Community Grants - Everglades

26 Jan DONORS TACKLE BIG ISSUES FOREVER WITH COMMUNITY GRANTS

After graduating from the University of Miami with a degree in business, Lila Dickerson launched a career in real estate investment while also cultivating a deep respect for the environment around her. Long before topics like sea-level rise were on Greater Miami’s radar, Lila believed it was important to protect our natural resources sooner rather than later.

With the help of her financial advisor, Lila set up a charitable Fund at The Miami Foundation to support local environmental initiatives. Her passion for giving back also extended to children and education. Today, her forward-thinking enables us to support these causes and organizations working on the ground, such as Voices for Children Foundation, Overtown Youth Center and Miami Children’s Initiative.

Through our Community Grants program, the Foundation honors more than 100 donors, like Lila, who have created permanently endowed funds with the Foundation. Using the Our Miami Report in tandem with Fundholders’ intent, we connect donors’ philanthropic legacies with issues currently impacting Greater Miami’s quality of life. Because of them, we’re able to invest more than $1 million annually in solutions that improve the health, well-being and livelihood of local residents.

Lila Dickerson
Lila Dickerson

While Lila’s passion for giving back started with the natural world, Staci’s, another Community Grants donor, started with her mother, a breast cancer survivor. Staci pushed for Florida to have a license plate for breast cancer research. From there, she began working with Lauren’s Kids, Florida Heart  and other nonprofits. But she still desired to do more.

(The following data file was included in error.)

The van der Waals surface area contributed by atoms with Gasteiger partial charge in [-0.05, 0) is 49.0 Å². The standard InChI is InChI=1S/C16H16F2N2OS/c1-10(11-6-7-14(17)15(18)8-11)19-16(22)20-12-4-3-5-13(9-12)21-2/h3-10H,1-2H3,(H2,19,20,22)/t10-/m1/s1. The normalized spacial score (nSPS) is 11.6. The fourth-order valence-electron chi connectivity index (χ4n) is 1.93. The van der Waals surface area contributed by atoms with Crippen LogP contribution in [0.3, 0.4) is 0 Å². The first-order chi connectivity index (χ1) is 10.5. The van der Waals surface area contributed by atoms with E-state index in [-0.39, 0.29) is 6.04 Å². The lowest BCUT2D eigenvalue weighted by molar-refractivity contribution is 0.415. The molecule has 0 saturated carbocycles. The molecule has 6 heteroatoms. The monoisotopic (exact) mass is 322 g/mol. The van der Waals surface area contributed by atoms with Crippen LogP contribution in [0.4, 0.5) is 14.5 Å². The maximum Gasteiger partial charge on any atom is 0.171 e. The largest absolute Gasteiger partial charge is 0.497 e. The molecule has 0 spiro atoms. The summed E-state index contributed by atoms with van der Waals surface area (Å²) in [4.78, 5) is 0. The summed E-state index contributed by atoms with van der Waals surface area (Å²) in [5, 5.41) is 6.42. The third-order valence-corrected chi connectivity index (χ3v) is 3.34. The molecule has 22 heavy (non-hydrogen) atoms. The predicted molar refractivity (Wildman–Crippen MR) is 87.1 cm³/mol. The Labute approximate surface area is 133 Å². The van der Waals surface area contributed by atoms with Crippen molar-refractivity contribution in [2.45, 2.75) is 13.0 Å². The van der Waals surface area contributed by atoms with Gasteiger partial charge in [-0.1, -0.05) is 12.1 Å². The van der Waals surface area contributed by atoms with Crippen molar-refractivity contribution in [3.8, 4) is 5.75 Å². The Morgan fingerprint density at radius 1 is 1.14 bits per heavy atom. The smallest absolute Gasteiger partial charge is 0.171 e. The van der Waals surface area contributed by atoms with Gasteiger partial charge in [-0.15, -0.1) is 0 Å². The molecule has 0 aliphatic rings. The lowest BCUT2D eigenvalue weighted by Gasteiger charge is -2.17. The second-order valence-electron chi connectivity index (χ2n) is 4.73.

“I really wanted to make some kind of an impact on children,” she said. “I know there is the well-being of youth and children category in the Community Grants, and I thought that would be a good idea to put the Fund to work.”

By setting up a Fund, Staci knows her assets will reach different organizations, causes and missions, now and for future generations. “I felt strongly that I wanted to touch and make some kind of an impact and help several causes,” Staci shared. “I find children are the most innocent and most vulnerable, and that’s why I’m doing this.”

The 2017 Community Grants pre-proposals are due on February 16. For more information on how to apply, click here.

 To see the 2016 Community Grants recipients, click here.

 Dana DeGreff is an MFA candidate in fiction at the University of Miami and founder and executive director of PageSlayers Summer Camp.

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